LONDON: People in nine cities across Britain will be able to make use of WiFi technology beginning March as a city-based firm, The Cloud, is launching its first phase of a proposed nationwide WiFi network. This will mean that users in these cities will be able to access the internet from their laptops outdoors, without cables, and use their mobile phones to make calls over the web.
The eight cities where the WiFi hotspots will be launched are Edinburgh, Leeds, Manchester, Birmingham, Nottingham, Oxford, Cambridge and Liverpool besides the London boroughs of Kensington and Chelsea, Camden and Islington.
WiFi hotspots provide access to the internet for those with a WiFi-enabled computer or mobile phone without having to use the traditional medium of a cable. Several hotspots put together provide blanket coverage of outdoor areas in the city. Mobile phone users will also be able to make use of the hotspots and make national and international calls, send e-mails and transfer documents at a fraction of the existing costs and without having to rely on telecom service providers.
Mobile phones and laptop computers with a WiFi chip can use the internet to make calls or create networks. While most of the laptop computers contain the WiFi chip, some 25 mobile phones come with WiFi chips.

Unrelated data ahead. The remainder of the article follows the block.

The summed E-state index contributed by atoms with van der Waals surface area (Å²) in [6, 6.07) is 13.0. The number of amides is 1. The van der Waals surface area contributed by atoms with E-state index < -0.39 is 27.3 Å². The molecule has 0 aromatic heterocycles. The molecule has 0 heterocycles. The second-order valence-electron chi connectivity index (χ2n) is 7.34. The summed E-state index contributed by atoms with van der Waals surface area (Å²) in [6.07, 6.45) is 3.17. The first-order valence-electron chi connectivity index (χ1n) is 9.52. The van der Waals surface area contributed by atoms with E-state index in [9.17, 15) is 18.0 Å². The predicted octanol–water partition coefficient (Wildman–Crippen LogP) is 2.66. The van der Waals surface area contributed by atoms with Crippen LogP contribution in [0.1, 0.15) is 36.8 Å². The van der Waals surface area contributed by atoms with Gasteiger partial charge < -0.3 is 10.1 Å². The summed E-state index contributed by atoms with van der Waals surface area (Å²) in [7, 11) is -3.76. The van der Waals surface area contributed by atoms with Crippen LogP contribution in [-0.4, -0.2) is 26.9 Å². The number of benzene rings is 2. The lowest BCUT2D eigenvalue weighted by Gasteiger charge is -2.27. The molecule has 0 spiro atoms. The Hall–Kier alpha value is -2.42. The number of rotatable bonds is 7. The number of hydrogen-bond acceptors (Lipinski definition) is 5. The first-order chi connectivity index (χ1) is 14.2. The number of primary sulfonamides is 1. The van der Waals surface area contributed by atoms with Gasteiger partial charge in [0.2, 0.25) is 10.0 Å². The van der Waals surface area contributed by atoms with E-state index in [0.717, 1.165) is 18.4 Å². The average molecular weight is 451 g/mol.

George Polk, chief executive of The Cloud, a firm funded by private equity funds, said he expects voice calls to represent about a third of revenues.
He said the network equipment will be installed on lampposts or street signs and revenue will be share between those who own these street furniture’s, the Cloud and the ISP.
Initially, subscribers of BT Openzone, O2, SkypeZones and Nintendo WiFi will be able to make use of the service while other wireless ISPs will be added soon.
The Cloud operates some 6,000 hotspots throughout the country, Sweden and Germany. It had recently set up a network in Canary Wharf, which is claimed to be the largest WiFi-enabled financial area in Europe.
Polk said providing the ubiquitous wireless broadband access … will have a major impact on the way people communicate, work and play in city centres. “Businesses can use wireless broadband to work more efficiently, local government workers can stay in touch with their office via hand-held devices, and the general public can surf the web, play games, compare prices and make low-cost calls internationally over the internet,” he added.